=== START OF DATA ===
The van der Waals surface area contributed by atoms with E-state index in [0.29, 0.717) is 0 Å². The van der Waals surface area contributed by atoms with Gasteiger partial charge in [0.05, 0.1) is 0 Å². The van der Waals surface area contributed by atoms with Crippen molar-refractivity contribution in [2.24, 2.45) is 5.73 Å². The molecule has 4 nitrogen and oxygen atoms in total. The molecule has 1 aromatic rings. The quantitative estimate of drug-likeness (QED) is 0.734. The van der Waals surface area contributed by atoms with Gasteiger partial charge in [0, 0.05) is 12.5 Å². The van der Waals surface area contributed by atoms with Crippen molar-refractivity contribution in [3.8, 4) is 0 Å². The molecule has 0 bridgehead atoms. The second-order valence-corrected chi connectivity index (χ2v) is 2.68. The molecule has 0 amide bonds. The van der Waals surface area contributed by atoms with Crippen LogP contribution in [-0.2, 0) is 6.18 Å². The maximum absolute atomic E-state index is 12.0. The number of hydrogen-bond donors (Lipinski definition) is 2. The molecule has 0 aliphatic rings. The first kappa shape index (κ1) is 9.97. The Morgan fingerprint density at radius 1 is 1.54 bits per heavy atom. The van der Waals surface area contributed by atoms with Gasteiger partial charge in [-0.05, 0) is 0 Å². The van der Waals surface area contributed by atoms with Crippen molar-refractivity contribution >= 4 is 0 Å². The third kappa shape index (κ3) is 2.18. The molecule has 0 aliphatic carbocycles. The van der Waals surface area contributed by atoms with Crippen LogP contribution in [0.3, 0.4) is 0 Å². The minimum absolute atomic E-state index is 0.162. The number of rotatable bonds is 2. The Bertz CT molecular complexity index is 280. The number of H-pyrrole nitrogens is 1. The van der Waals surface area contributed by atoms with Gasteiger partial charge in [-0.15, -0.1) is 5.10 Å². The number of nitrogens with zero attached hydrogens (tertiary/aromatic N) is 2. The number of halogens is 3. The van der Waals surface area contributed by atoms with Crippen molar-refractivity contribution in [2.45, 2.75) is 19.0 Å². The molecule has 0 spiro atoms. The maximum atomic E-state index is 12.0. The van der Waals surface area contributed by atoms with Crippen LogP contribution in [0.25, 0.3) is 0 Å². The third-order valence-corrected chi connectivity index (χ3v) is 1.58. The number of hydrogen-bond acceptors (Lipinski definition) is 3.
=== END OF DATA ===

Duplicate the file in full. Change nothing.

The van der Waals surface area contributed by atoms with E-state index in [0.29, 0.717) is 0 Å². The van der Waals surface area contributed by atoms with Gasteiger partial charge in [0.05, 0.1) is 0 Å². The van der Waals surface area contributed by atoms with Crippen molar-refractivity contribution in [2.24, 2.45) is 5.73 Å². The molecule has 4 nitrogen and oxygen atoms in total. The molecule has 1 aromatic rings. The quantitative estimate of drug-likeness (QED) is 0.734. The van der Waals surface area contributed by atoms with Gasteiger partial charge in [0, 0.05) is 12.5 Å². The van der Waals surface area contributed by atoms with Crippen molar-refractivity contribution in [3.8, 4) is 0 Å². The molecule has 0 bridgehead atoms. The second-order valence-corrected chi connectivity index (χ2v) is 2.68. The molecule has 0 amide bonds. The van der Waals surface area contributed by atoms with Crippen LogP contribution in [-0.2, 0) is 6.18 Å². The maximum absolute atomic E-state index is 12.0. The number of hydrogen-bond donors (Lipinski definition) is 2. The molecule has 0 aliphatic rings. The first kappa shape index (κ1) is 9.97. The Morgan fingerprint density at radius 1 is 1.54 bits per heavy atom. The van der Waals surface area contributed by atoms with Gasteiger partial charge in [-0.05, 0) is 0 Å². The van der Waals surface area contributed by atoms with Crippen molar-refractivity contribution >= 4 is 0 Å². The third kappa shape index (κ3) is 2.18. The molecule has 0 aliphatic carbocycles. The van der Waals surface area contributed by atoms with Crippen LogP contribution in [0.3, 0.4) is 0 Å². The minimum absolute atomic E-state index is 0.162. The number of rotatable bonds is 2. The Bertz CT molecular complexity index is 280. The number of H-pyrrole nitrogens is 1. The van der Waals surface area contributed by atoms with Gasteiger partial charge in [-0.15, -0.1) is 5.10 Å². The number of nitrogens with zero attached hydrogens (tertiary/aromatic N) is 2. The number of halogens is 3. The van der Waals surface area contributed by atoms with Crippen molar-refractivity contribution in [2.45, 2.75) is 19.0 Å². The molecule has 0 spiro atoms. The maximum atomic E-state index is 12.0. The van der Waals surface area contributed by atoms with Crippen LogP contribution in [0.25, 0.3) is 0 Å². The third-order valence-corrected chi connectivity index (χ3v) is 1.58. The number of hydrogen-bond acceptors (Lipinski definition) is 3.